3.1 Company Founding and Economics

Wikipedia is a non-profit that was founded early in the days of the internet and has produced 6,058,354 articles in over 20 years20. Medium is a venture capital funded company and has to make massive investments in marketing to create network effects through temporarily faking a platform with two-sided supply through hiring writers to create the first supply of content for its platform. Secondly, since Medium is a privately held company it needs to increase its profits regularly to return a profit for investors.21

3.2 Decentralization is politically decentralized (no one controls them) and architecturally decentralized (no infrastructural central point of failure). But it is logically centralized (there is one commonly agreed state and the system behaves like a single computer).22 The Tools examined in part 2.3 are a great example that the organization and operation of open platforms like are possible because they make it easier to create a DApp.

3.3 Platform-Risks

Another point where open-platforms and blockchain-networks like show their superiority is the fact, that you don’t expose yourself to platform-risks21 when investing time and money into them.

3.4 Comparison Summary

Example _Steemit.com_
company type non-profit SaaS commercial SaaS DAO i.e. DApp
Decentralization Logical No (censorship) No (censorship) yes
Political yes No yes
Architectural ? ? yes
system complexity medium low high
possibility of contribution content yes yes yes
platform governance yes (after application) no yes
design yes no yes
computer code tools yes no yes
infrastructure no no yes
ability for code contributors to derive financial value no yes yes
Incentivization for users to produce value medium low high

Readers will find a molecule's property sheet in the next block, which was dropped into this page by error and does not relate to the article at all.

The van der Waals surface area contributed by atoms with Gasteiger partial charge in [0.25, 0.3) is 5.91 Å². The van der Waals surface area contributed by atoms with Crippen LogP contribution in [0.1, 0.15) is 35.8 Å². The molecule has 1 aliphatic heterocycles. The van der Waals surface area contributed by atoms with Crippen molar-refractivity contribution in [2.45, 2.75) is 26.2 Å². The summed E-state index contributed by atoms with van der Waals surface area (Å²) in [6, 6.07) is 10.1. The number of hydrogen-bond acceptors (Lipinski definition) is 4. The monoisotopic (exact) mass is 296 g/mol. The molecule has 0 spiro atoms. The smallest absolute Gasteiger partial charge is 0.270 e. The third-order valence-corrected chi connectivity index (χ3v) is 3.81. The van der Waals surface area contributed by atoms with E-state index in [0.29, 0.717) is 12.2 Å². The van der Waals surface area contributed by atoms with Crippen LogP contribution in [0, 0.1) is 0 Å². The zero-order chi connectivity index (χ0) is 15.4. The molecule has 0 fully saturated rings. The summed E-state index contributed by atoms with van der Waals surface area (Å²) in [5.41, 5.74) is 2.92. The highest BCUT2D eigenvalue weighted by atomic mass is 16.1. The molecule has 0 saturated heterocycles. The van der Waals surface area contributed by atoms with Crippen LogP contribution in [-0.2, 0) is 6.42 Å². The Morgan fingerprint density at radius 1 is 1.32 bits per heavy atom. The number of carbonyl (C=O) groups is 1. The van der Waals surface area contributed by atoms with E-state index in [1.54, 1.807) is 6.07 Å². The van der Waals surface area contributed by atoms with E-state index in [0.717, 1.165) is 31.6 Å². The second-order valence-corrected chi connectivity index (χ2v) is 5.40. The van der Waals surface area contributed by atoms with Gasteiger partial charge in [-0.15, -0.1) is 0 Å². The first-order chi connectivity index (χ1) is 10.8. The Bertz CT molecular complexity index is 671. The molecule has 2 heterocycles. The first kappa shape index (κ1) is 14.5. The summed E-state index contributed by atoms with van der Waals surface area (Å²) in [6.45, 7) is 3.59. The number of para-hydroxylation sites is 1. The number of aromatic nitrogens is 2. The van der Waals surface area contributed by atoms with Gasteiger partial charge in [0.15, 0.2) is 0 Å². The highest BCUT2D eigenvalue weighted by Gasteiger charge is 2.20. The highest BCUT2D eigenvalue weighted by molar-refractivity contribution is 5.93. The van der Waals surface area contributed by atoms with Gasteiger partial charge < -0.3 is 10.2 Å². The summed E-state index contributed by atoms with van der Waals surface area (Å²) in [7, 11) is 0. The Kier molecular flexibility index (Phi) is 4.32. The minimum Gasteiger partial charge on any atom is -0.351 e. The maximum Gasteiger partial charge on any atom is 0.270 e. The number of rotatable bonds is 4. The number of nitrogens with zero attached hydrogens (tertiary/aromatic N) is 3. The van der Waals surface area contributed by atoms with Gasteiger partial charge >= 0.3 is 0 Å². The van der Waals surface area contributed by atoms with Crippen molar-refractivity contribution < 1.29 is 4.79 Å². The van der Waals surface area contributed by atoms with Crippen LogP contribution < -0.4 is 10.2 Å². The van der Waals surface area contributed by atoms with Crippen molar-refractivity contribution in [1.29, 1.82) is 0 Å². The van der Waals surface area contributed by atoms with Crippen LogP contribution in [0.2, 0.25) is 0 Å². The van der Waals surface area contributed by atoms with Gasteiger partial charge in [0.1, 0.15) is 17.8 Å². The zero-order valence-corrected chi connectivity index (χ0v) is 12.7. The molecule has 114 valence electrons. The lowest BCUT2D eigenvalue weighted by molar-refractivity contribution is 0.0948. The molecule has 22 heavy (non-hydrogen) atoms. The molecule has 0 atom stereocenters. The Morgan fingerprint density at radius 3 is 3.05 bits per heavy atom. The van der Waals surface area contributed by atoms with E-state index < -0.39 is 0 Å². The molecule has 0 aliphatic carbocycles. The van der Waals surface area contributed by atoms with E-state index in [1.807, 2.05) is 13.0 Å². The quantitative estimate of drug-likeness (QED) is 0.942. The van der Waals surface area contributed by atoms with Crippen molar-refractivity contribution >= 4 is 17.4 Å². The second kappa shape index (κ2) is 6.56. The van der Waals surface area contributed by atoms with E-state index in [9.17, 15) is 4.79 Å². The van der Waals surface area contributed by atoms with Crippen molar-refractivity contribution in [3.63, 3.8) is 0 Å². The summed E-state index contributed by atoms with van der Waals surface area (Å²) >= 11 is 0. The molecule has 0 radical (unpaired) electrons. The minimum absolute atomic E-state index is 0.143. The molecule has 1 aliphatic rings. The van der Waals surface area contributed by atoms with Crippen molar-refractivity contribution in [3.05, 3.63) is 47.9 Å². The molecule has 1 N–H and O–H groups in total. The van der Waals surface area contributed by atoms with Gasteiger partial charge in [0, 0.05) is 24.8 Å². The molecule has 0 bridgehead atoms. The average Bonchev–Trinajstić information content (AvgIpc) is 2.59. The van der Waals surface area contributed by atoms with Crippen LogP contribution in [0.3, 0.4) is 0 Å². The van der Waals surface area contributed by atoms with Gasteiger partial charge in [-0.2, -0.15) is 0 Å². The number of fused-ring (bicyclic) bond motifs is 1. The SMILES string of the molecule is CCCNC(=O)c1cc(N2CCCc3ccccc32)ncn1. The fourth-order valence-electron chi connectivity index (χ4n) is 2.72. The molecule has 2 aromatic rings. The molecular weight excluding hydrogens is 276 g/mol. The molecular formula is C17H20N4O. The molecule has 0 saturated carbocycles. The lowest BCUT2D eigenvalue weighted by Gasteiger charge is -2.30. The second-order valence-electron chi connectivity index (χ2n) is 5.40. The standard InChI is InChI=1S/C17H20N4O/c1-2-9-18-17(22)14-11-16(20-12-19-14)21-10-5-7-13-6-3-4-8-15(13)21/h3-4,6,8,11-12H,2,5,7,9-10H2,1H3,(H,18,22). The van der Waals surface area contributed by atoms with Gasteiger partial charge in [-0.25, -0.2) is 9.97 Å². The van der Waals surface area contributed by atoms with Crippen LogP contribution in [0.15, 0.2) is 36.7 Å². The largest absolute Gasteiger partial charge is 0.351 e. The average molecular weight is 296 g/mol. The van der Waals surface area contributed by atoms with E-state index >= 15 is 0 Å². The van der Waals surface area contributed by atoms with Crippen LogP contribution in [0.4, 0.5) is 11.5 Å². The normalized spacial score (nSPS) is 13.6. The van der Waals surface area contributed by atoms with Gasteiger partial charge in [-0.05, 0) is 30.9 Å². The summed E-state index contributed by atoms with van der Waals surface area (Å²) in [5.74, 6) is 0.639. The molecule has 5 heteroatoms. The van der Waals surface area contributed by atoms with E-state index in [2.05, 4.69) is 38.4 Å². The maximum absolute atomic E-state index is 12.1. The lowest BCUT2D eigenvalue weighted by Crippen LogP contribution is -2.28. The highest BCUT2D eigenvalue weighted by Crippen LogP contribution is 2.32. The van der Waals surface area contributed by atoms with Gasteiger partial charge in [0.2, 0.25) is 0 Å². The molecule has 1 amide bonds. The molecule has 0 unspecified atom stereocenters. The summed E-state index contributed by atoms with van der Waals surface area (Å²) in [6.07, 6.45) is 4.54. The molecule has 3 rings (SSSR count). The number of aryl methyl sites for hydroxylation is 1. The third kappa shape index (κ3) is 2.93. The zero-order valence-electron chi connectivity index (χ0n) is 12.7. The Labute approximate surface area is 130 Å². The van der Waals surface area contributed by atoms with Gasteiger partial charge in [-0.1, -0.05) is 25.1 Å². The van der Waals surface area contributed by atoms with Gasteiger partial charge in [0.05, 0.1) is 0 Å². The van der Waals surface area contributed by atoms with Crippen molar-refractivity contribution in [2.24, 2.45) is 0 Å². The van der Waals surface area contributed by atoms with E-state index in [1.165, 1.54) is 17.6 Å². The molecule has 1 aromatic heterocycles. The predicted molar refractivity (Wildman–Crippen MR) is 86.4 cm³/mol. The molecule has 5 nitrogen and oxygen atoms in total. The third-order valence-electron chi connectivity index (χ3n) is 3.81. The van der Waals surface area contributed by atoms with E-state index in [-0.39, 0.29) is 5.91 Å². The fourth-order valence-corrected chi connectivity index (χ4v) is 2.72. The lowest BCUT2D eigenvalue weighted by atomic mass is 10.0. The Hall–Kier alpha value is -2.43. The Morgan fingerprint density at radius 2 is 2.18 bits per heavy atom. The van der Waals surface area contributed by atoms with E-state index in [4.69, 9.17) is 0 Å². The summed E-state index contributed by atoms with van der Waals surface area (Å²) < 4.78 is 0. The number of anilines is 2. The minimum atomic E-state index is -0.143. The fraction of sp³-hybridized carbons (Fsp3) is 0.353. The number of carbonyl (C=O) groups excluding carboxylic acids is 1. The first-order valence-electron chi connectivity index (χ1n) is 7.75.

shareholders to extract i.e. capture value none high none

This comparison shows that a more open-platform like creates a win-win-situation with a more equal distribution of the value that is created and stronger incentivization for the people creating the value.

4 Obstacles for Open Platforms and DApp Platforms

4.1 Organizational Obstacles for Open Platforms

As we saw above at point 3.1 Company Founding and Economics the biggest obstacle might be the faking of one ore more sides of the platform funded through massive venture capital investments. This ‘faking’ in the case of medium consisted of paying people to create content for its platform and paying in the form of Adventist to get people to consume this content. Their acts can be viewed as unethical which makes them harder for communities that aspire to build a platform that is orthogonal to the strategies that companies that use those platforms approach.

4.2 Technological Obstacles for DApp Platforms

The complexity of blockchain technology is a clear obstacle in its adoption and use for managing open-source projects. It is one of the most advanced networking applications ever created. From the complexity and security of the hashing algorithm to the distributed nature of its sharing and processing, the blockchain is truly innovative.24

The lack of knowledge about this technology limits its adoption. This can be traced back to the novelty of the technology itself.

4.3 User Experience

Another important point to accelerate the creating of new DApps and DAOs is the user experience.

An influential part for the user experience is the sign-up experience i.e. the first interaction with a platform. At the point of writing, one has to wait several days to get an account on